I have been attempting to learn to code on and off for several years. I started with VBA and SQL as I needed them for work at one time. I realised I enjoyed solving problems with code and wanted to learn more. I discovered FCC and thought learning web development would be useful and fun. I followed the tutorials but found I had to “cheat” to complete the projects by looking things up. I also didn’t understand the point and lost interest without any “real” application for what I was learning.
After a bit of a gap, I was asked to take on a “real” project - to create an interactive web form for a club. I figured I had nothing to lose by giving it a go as no-one else was volunteering and thought it might be a good way to learn. I was right, it seems I learn best when there is a purpose. I’ve learned loads as different problems have come along and I have worked out how to solve them. I’ve discovered what JSON is and what AJAX can be used for, among other things. Thing is, I have to look up everything! It’s like I can see what I need to do, but always have to look up how to do it. I understand the logic, and I can adapt code I find online or already have to solve new problems, I just can’t write code from scratch (except maybe something very basic.)
I would love to work as a developer but I don’t think I could pass a coding test. Would being a good problem solver who knows how to use code be enough to work in the field? Even if I don’t know loads of code? Is being good at Googling enough? Or should I just stick to doing it as a hobby to help people out?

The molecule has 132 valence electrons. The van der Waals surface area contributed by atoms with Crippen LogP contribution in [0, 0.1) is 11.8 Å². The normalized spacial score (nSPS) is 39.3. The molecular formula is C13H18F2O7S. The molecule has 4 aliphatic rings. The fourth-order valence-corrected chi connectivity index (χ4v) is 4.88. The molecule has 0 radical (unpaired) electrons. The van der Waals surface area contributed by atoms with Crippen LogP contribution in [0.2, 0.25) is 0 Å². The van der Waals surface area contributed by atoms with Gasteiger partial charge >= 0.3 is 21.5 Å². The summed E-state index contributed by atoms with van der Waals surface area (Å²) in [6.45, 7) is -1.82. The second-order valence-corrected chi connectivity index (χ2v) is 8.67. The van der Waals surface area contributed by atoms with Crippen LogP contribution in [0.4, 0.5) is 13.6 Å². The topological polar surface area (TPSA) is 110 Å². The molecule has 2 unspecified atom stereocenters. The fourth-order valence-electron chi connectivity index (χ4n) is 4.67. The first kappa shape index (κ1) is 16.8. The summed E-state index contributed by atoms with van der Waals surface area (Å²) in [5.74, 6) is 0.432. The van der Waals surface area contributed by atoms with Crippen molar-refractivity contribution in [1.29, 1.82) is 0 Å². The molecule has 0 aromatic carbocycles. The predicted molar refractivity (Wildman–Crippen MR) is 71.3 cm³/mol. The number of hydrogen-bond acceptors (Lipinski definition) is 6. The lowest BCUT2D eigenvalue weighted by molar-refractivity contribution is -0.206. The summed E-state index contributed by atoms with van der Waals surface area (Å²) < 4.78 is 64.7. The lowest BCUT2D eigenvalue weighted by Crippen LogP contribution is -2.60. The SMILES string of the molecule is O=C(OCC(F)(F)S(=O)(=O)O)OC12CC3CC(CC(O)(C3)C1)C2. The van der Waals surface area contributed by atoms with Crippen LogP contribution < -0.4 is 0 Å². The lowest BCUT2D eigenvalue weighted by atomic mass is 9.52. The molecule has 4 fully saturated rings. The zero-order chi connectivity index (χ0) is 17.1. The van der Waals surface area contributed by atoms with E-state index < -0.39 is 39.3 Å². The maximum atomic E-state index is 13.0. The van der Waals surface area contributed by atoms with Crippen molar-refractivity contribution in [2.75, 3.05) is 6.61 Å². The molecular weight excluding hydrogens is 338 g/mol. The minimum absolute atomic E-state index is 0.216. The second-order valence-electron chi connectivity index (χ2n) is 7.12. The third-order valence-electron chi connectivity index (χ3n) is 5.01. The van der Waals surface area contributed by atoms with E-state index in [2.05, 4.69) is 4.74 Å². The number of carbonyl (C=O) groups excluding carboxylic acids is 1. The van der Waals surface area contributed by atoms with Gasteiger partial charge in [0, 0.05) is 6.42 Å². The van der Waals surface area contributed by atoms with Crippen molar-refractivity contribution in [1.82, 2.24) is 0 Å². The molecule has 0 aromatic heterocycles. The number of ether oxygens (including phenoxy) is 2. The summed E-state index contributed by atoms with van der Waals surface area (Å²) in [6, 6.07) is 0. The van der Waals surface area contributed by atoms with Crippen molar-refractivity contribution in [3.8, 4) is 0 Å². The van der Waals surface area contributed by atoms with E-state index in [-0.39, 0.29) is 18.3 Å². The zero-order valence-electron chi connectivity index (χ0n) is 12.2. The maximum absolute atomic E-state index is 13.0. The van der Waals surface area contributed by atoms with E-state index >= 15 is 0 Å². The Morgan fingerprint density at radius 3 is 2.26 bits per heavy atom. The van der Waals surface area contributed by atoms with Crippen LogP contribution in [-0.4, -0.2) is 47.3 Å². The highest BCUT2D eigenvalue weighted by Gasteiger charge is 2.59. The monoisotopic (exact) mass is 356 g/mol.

being good at googling is a must. you will need to practice a lot so that if you go to an interview and are challenged with a whiteboard interview or something like that you are able to remember some basic things, but for doing real work, if you don’t google multiple times per hour in search of something you may be doing something wrong, maybe you are sticking with things too easy, and you are not improving
I think that what you’re missing is experience. Yes, in most cases being a developer involves having access to Google and knowing how to use it is a necessary skill. We still look things up frequently. But as in all things, repetition brings familiarity. Before trying to jump into the interview process I would suggest building several more projects - big, small, important, silly, whatever. Not only will a lot of the syntax become second-nature, but you’ll also come to recognize patterns for solving similar types of problems programmatically.
Thanks! It’s reassuring to know I am doing the right things, I just need to do more! I find that the more I learn, the more I realise I don’t know! That can be disheartening. But it is starting to become more familiar, so I guess I just need to stick at it. I definitely learn best through useful projects so I will try to find some more. I am not in a position to change careers at the moment, so it will remain a hobby/voluntary job for now. Seems like I could do with more practice anyway!
I read this joke some time ago where someone wrote a script which, if the developer was stuck, would automatically go through Stack Overflow and copy paste code snippets from there until the problem was solved. Maybe it was on XKCD.
Anyway, I think it shows that a large part of being any sort of programmer is knowing how to find things that you don’t know. Plus, it’s very common that it’s easier to learn when you are actually trying to achieve something tangible. In short, I would say you are on the right track.
I’m also a side dabbler and keep finding SO much to learn. I keep thinking “I will do this one thing 'til it’s good enough to share” but then I keep realizing it could be better if it did this other thing too… which I need to learn to do… but I’m so grateful there are places and people who will help, and … I’ve kept a bit of a diary as I learn things on a Google Doc at first because I’d forget stuff but it has the side effect of making me realize how much more I know this week than I did a week ago.
Keep on doing